Remember that all residents in your home, or those that DO have regular access to your car must be either listed on your policy or excluded.
Record of losses. Insurance companies assume the past is a good predictor of future events. A person that has a good driving record and no claims, will likely continue to be a low risk, and be offered a discounted rate.
Possibility of loss. All else being equal, the greater the “Exposure” the larger the premium.
Fair Access to Insurance Requirements Plans / Fair Plans
Insurance pools that sell property insurance to people who can’t buy it in the voluntary market because of high risk over which they may have no control. FAIR PLANS, which exist in 28 states and the District of Columbia, insure fire, vandalism, riot, and windstorm losses, and some sell homeowners insurance which includes liability. Plans vary by state, but all require property insurers licensed in a state to participate in the pool and share in the profits and losses.
Financial Responsibility Law
Often connected to SR22. A state law requiring that all automobile drivers show proof that they can pay damages up to a minimum amount if involved in an auto accident. Varies from state to state but can be met by carrying a minimum amount of auto liability insurance.
Intentional lying or concealment by policyholders to obtain payment of an insurance claim that would otherwise not be paid, or lying or misrepresentation by the insurance company managers, employees, agents, and brokers for financial gain.
A system to make large financial losses more affordable by pooling the risks of many individuals and business entities and transferring them to an insurance company or other large group in return for a premium.
A group of insurance companies that pool assets, enabling them to provide an amount of insurance substantially more than can be provided by individual companies to ensure large risks such as nuclear power stations. Pools may be formed voluntarily or mandated by the state to cover risks that can’t obtain coverage in the voluntary market such as coastal properties subject to hurricanes.
Insurance scores are confidential rankings based on credit information. This includes whether the consumer has made timely payments on loans, the number of open credit card accounts and whether a bankruptcy filing has been made. An insurance score is a measure of how well consumers manage their financial affairs, not of their financial assets. It does not include information about income or race. Studies have shown that people who manage their money well tend also to manage their most important asset, their home, well. And people who manage their money responsibly also tend to handle driving a car responsibly. Some insurance companies use insurance scores as an insurance underwriting and rating tool. At Urban Insurance Agency, we avoid the use of credit scoring.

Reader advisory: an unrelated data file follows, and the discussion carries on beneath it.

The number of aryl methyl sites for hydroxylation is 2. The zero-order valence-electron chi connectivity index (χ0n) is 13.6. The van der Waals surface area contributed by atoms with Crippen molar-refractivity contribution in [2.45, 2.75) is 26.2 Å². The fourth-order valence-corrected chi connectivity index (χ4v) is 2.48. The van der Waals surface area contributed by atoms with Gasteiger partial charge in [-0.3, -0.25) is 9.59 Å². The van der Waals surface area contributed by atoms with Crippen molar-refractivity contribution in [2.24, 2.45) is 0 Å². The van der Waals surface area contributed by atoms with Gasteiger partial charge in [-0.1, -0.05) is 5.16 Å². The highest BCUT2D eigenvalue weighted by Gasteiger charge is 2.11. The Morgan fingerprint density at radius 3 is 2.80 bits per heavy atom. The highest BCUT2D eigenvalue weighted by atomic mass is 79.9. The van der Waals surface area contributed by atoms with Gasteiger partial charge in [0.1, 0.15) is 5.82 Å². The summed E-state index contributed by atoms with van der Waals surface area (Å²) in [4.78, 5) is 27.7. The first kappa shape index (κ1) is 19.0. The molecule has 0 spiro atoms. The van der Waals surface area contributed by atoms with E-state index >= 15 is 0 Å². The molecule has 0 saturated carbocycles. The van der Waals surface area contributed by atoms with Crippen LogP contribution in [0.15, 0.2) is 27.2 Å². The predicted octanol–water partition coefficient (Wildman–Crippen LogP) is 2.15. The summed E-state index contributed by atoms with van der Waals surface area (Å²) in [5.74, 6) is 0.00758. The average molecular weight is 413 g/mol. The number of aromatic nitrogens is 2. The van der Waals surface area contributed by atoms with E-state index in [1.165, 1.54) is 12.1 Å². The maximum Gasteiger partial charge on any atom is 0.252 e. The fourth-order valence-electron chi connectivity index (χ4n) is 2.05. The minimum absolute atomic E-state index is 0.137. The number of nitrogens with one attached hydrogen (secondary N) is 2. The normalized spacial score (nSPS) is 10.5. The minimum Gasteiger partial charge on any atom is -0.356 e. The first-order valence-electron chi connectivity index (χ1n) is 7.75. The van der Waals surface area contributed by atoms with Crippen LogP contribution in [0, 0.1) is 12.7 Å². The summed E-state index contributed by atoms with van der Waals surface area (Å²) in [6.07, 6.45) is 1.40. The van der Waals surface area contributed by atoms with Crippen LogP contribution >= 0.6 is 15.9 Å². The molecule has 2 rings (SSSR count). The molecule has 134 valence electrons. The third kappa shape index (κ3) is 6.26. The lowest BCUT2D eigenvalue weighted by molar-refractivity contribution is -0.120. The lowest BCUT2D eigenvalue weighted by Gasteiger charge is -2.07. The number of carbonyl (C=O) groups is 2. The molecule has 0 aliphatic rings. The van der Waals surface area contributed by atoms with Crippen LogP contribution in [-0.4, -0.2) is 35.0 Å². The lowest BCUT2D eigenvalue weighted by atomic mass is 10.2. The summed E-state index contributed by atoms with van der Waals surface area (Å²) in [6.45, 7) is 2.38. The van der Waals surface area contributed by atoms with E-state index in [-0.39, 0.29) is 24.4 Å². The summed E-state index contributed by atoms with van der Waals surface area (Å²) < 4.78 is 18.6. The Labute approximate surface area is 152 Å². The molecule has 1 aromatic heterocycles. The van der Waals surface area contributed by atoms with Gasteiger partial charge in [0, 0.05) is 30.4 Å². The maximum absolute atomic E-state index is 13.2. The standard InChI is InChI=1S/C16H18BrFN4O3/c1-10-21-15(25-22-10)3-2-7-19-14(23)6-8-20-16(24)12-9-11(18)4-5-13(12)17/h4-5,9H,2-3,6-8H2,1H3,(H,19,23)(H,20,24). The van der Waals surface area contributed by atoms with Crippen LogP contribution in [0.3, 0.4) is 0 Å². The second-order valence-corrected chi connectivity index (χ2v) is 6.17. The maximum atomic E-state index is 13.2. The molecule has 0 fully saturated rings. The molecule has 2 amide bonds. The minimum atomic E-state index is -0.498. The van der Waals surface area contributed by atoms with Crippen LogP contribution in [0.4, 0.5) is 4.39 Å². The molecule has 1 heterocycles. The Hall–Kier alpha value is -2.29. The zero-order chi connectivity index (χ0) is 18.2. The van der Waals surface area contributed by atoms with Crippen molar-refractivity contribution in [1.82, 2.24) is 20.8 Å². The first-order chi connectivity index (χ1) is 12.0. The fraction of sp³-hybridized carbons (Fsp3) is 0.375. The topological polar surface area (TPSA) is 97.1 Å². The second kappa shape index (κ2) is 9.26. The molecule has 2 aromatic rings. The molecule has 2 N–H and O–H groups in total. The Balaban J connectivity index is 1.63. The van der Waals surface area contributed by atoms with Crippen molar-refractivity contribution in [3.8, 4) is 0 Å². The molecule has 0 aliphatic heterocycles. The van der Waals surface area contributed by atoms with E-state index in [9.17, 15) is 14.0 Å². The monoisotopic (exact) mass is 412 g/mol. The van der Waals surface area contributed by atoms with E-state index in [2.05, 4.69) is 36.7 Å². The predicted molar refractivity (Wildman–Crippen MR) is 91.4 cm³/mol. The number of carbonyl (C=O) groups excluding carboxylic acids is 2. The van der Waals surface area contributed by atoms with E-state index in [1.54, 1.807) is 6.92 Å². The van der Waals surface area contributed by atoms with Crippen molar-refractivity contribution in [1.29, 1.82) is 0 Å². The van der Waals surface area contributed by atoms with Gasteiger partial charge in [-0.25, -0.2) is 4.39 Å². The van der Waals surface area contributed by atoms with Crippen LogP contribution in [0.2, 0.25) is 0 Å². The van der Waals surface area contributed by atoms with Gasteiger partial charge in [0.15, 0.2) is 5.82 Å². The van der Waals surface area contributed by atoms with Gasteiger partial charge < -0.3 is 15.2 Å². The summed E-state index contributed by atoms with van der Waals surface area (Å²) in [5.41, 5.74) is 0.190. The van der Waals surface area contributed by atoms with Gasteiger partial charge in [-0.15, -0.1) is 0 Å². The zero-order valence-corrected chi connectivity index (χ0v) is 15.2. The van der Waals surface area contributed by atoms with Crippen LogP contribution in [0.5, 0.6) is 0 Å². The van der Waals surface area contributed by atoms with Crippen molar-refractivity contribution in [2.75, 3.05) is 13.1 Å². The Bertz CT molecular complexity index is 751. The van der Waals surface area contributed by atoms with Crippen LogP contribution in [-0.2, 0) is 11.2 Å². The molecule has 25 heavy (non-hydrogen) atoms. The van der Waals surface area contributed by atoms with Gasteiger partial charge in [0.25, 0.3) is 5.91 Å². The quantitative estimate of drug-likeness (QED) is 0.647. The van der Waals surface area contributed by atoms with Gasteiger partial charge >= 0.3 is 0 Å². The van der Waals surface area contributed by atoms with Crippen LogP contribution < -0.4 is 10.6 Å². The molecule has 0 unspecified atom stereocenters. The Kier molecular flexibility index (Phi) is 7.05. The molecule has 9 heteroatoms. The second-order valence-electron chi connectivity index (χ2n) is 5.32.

Insurance for what the policyholder is legally obligated to pay because of bodily injury or property damage caused to another person.
See Ordinary life insurance; Term insurance; Variable life insurance; Whole life insurance.
Maximum amount of insurance that can be paid for a covered loss. The
Limits of Liability
Maximum amount of insurance that can be paid for a covered loss. For auto insurance In Illinois the requirements are $20,000 per person Bodily injury /$40,000 Total per accident bodily injury /$15,000 Property damage. In Indiana they are $25,000 per person Bodily injury /$50,000 Total per accident bodily injury /$10,000 Property damage.
Lloyd’s of London
A marketplace where underwriting syndicates, or mini-insurers, gather to sell insurance policies and reinsurance. Each syndicate is managed by an underwriter who decides whether or not to accept the risk. The Lloyd’s market is a major player in the international reinsurance market as well as a primary market for marine insurance and large risks. Originally, Lloyd’s was a London coffee house in the 1600s patronized by shipowners who insured each other’s hulls and cargoes. As Lloyd’s developed, wealthy individuals, called “Names,” placed their personal assets behind insurance risks as a business venture. Increasingly since the 1990s, most of the capital comes from corporations.
A reduction in the quality or value of a property, or a legal liability.
Loss Adjustment Expenses
The sum insurers pay for investigating and settling insurance claims, including the cost of defending a lawsuit in court.
Nonbinding procedure in which a third party attempts to resolve a conflict between two other parties.
Peril specifically mentioned as covered in an insurance policy.
National Flood Insurance Program
Federal government-sponsored program under which flood insurance is sold to homeowners and businesses.
Insurance to provide coverage for one that does not own a vehicle, yet still needs car insurance. Please note, the policy does NOT cover any vehicle “Owned or regularly operated,” those need to be listed on a policy.